Climb through the gears from a standstill and the engine note encourages use of the full rev-range. The lightened flywheel adds some extra liveliness to the V8 while the AMR twin plate clutch comes into its own on those snappy upshifts while climbing up to 60mph. The 275 section rear tyres do a fine job of keeping things under control, allowing the Vantage’s limits to be fully explored without fear of driving talent very quickly running out. The V8 Vantage has often been nicknamed the ‘Baby-Aston’ which seems quite suitable on this car. The chassis has a definite lean towards comfort, and its’ clear this car has been built by people who have a reputation building the world’s finest Grand Tourers. Against its competitors from the likes of Porsche with the 911, Vantage trades the upper limits of sporting dynamics for improved usability and comfort. This is a mini-GT as much as it’s an out-an-out sports car, and is all the better for it.

Fast forward nine years and the standard V8 Vantage is nearing the end of production. The later car we have here is one of the final made in standard ‘non-S’ form, with a 0.4L larger capacity producing an extra 40bhp over the original V8 Vantage. Externally the design is familiar yet subtly updated. At the front the new front bumper features a prominent chin spoiler below a larger lower air intake. The side sills are borrowed from the V8 S, albeit slightly less aggressive with a noticeable upsweep at the rear. The smooth, body colour rear bumper of the earlier car is replaced by a black, cut-out version.

It's a similar story inside; the core design is similar but there are subtle improvements. The switchgear is now all custom for Aston Martin, with the waterfall dash now studded with haptic buttons shared with the rest of the Aston range. The steering wheel stays the same shape, now looking a little dated against the updated interior, but with perforated leather to add a more modern touch. The seats remain the same, however the centre console is subtly updated with improved storage. N wholesale changes have been made, which is no bad thing given the sensible and high-quality original design.

Where there is a noticeable change is the introduction of the ‘Emotional Control Unit’. The ECU, a small heavy glass key, replaces the traditional key. Fairly controversial at the time, and now replaced by Mercedes-sourced wireless keys, the ECU is actually a fairly novel concept that feels high quality and, dare say it, a little fun as well. Slot the glass key into the dash and push to start the V8, and a more raucous and aggressive fire-up note explodes from the engine bay. The late V8 Vantages share many of the improvements found in the more expensive ‘S’ models, including a new exhaust which is more outwardly racy than the early cars.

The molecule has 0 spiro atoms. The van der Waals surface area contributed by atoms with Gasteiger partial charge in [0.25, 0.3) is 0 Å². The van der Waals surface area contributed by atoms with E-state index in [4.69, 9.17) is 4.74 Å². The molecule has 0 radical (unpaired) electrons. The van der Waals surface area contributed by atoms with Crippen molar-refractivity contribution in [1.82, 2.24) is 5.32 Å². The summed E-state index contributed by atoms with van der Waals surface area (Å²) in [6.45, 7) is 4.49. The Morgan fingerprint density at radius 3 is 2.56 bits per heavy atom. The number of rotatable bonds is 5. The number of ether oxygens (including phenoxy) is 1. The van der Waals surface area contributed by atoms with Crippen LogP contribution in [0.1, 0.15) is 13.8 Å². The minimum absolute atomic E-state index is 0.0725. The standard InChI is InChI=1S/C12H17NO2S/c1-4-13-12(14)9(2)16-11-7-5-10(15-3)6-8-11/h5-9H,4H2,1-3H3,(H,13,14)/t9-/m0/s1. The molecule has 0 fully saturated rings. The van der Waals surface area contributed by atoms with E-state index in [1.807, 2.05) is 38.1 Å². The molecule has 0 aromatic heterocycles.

The steering is a combination of weightier and quicker, encouraging a sportier driving style. While the impressive damping of the original design remains, this Vantage is a little more firmly sprung and a touch more mobile on the initial bumpy section of the Aston Workshop test route. It’s still a very compliant ride, with Aston staying true to their reputation for comfort. The second generation Sportshift ‘box is a clear improvement over the original, but the laziness in auto mode still lets it down compared to a traditional manual. With time it’s quite easy to adapt to the Sportshift system, and switching over to manual mode turns it into a far more enjoyable experience.

Flicking through the ratios using the paddles brings the best out of the raucous V8, turning the car into a B-road destroyer. Just as the auto mode shouldn’t be driven like a traditional auto, the manual mode differs from a modern dual-clutch paddle transmission; lifting for the up-shifts rather than staying on the throttle negates all of the laziness the Sportshift transmission has a reputation for. On the more interesting bits of road the firmer suspension and quicker steering allow the car to be thrown about a bit more, while the larger 380mm front discs and 6-piston calipers stop anything from going too far.

So after comparing both cars, what are we left with? The 4.3L engine on the older car requires a little more work to extract its performance but paired with a manual gearbox that’s no hardship. Working through the gears is where the fun comes from in the car, with the AMR clutch and flywheel heightening the whole experience. A supple ride and signature V8 engine note contribute to the overall experience of the V8 Vantage, which for many people is the reason for ownership. Low mileage 4.3L Vantages are hard to find these days, with the sheer usability they offer making them daily-Astons for most owners.

The 2016 Vantage seems to take its sports-car responsibilities a little more seriously than its older brother, at the slight expense of being a firmer ride. As a car to be thrown around B-roads rather than enjoyed at a more leisurely pace the later car is probably the best choice, and the second-gen Sportshift transmission can be very rewarding once the manual mode is mastered. The improvement in power, handling and interior technology comes with a cost premium, but as time goes on and more new-shape Vantages are sold that price-gap should shrink.

Ultimately the decision between which to buy is down to each individual owner and what they’re wanting from their Vantage, but what remains true to both cars is that the design is sure to be a classic. The smallest Aston has a genuine claim to being the best, with a timeless shape and true drivers-car characteristics. With a reputation for being a fantastic first Aston Martin due to reasonable second-hand values, it’s no wonder the V8 Vantage is held in such high regard. To see our current range of Vantages for sale, click here.